This post was originally published in April 2019. Toxic Beauty is screening this week at Hot Docs Ted Rogers Cinema.
For many women, the idea of ‘self-care’ is enmeshed within our cosmetic routines; nails, hair, skin, makeup. We like to think that the stuff we slather on our bodies every day is good for us or, at the very least, isn’t harming us. A new documentary, Toxic Beauty, demonstrates that nothing could be farther from the truth.
In combing through a substantial body of evidence, highlighted by interviews with researchers, doctors and patients, Toxic Beauty paints a grim picture where unscrupulous cosmetic companies hawk products that are causing everything from endocrine disruption to ovarian cancer. In the film, we see young women going to any length to maintain the de facto western beauty standard, and using harmful cosmetic products to achieve that end. We also meet women who are dying due to their (inadvertent) use of these toxic chemicals.
Toxic Beauty is a wake-up call that will make you shake out your makeup bag and do some serious purging. It may also leave you with more questions than answers—about how this extremely profitable industry has been able to go unchecked for so long, and where we go from here.
We spoke with Toxic Beauty’s director Phyllis Ellis this week.
SDTC: When did it become clear that this issue was something to investigate?
PE: White Pine had been developing a TV series and asked me if I’d take a look at the material to see if there was anything interesting. I landed on the talc issue. I was an Olympian. I used baby powder—like so many athletes do—many times a day. In a deodorant way, in shoes, in underwear, after showers. It was just a staple for me and so many athletes. I had come across women who had passed away with ovarian cancer, and I got scared. If the most trusted brand at that point was causally linked to ovarian cancer, what else am I using that could potentially cause harm?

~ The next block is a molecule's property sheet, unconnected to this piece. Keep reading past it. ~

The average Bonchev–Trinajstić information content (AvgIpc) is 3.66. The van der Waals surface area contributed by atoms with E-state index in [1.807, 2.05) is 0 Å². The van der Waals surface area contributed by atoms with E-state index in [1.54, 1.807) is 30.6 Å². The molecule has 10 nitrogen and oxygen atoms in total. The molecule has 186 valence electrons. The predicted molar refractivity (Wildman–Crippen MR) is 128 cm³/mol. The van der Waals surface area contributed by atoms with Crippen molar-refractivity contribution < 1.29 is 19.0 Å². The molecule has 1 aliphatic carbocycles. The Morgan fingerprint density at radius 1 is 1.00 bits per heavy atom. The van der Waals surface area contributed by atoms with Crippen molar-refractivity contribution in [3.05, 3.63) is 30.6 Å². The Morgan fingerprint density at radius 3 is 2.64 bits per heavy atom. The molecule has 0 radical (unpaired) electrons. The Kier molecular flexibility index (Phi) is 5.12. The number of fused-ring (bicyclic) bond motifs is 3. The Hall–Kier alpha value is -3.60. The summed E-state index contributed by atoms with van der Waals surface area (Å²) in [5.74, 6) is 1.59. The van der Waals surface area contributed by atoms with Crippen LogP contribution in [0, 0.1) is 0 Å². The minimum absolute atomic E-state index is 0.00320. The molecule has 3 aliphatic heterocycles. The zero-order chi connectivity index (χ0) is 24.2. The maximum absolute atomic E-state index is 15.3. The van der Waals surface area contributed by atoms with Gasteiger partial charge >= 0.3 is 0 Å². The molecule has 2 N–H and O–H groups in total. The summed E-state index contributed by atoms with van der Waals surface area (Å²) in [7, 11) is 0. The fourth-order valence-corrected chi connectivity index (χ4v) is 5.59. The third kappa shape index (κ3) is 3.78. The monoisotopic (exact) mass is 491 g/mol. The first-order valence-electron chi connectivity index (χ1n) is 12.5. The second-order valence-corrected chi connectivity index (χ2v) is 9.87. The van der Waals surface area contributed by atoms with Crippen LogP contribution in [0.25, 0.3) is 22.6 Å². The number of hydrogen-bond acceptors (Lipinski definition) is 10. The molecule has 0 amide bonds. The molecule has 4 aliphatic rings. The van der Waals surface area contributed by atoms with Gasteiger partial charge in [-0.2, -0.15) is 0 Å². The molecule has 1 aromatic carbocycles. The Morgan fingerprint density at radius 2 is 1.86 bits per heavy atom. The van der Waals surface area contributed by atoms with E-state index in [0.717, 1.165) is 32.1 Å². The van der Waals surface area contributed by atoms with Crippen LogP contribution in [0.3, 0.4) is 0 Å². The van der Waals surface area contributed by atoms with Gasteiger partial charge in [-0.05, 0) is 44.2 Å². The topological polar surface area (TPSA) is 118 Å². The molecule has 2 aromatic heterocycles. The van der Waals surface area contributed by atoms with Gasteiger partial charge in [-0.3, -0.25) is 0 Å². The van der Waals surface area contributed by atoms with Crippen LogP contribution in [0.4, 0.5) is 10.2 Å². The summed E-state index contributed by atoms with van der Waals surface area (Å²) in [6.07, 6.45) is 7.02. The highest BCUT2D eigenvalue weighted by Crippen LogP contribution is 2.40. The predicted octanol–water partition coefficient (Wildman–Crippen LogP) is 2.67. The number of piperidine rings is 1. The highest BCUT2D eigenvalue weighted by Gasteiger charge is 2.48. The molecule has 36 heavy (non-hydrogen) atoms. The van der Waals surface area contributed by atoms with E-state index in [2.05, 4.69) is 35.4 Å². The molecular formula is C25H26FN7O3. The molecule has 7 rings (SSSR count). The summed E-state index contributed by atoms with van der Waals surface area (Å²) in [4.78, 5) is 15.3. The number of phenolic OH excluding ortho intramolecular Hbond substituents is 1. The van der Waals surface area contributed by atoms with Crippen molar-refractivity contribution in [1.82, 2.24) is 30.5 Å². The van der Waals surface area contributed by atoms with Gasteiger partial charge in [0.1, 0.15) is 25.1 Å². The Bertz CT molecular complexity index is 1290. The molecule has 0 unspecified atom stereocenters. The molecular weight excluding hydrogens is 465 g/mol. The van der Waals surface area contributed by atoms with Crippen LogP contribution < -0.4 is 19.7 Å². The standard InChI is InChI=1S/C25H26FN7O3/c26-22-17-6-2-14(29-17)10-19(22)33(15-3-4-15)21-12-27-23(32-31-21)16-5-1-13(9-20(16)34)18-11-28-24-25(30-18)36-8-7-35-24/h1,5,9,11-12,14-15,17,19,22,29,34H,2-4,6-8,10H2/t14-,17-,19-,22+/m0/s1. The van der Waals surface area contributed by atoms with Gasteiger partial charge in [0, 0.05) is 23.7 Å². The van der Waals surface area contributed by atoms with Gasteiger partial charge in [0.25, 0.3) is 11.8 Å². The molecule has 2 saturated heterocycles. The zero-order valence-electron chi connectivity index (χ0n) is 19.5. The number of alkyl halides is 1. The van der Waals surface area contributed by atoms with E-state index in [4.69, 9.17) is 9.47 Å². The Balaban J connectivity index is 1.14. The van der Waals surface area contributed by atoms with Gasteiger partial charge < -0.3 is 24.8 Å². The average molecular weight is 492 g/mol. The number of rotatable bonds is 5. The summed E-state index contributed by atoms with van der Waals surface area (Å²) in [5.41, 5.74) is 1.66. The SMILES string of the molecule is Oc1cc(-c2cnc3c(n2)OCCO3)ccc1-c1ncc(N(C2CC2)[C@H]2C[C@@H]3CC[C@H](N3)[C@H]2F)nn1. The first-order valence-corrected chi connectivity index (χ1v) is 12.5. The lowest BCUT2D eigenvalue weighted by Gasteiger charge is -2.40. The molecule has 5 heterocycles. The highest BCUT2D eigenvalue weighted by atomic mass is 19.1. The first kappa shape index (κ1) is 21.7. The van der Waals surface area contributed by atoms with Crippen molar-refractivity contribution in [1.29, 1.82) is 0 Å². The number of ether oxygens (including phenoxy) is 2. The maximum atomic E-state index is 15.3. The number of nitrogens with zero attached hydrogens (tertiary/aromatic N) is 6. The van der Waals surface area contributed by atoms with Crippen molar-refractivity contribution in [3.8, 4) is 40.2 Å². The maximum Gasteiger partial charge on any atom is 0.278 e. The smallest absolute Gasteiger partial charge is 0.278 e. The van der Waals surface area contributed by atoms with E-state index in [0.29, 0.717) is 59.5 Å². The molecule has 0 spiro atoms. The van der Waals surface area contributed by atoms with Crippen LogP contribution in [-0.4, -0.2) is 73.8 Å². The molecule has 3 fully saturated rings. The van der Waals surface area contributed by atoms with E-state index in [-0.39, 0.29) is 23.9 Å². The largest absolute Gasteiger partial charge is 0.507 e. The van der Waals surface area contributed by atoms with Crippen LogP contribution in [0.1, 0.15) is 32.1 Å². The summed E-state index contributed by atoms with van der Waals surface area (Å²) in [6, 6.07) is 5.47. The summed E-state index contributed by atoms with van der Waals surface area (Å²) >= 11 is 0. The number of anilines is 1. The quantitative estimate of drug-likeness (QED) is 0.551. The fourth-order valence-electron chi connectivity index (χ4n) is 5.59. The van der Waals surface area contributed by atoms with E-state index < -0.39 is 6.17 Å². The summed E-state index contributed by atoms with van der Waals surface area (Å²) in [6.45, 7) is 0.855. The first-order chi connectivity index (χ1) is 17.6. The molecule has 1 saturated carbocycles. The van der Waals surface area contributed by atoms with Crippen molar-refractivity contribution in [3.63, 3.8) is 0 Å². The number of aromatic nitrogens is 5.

I had the great fortune of connecting with Dr. Dan Cramer out of Boston; they call him the grandfather of epidemiology. He found a fairly strong causal link between ovarian cancer and talc. The company got in touch with him in 1982. He basically said, “You might want to put a warning label on this.” And it didn’t happen. So you think of how many years ago that was. After talking to him, he turned me on to some other amazing people. As you go, one thing leads to another.
Whose stories in particular moved you?
I wanted to connect directly with human beings. One is whistleblower Deane Berg, a woman with ovarian cancer that took on—with the support of this extraordinary lawyer out of Mississippi—the biggest pharmaceutical company and won (a bit like an Erin Brockovich story). She took a stand.
I also spent time with some extraordinary women at the end of their lives. They had big lives; now they’re dying because of a personal care product. I always find it such a privilege to be with someone towards the end of their life. There is a different way that they express themselves. Looking at one’s own mortality through someone else’s gaze; it’s quite profound. And they were willing to be part of a narrative that could help other women.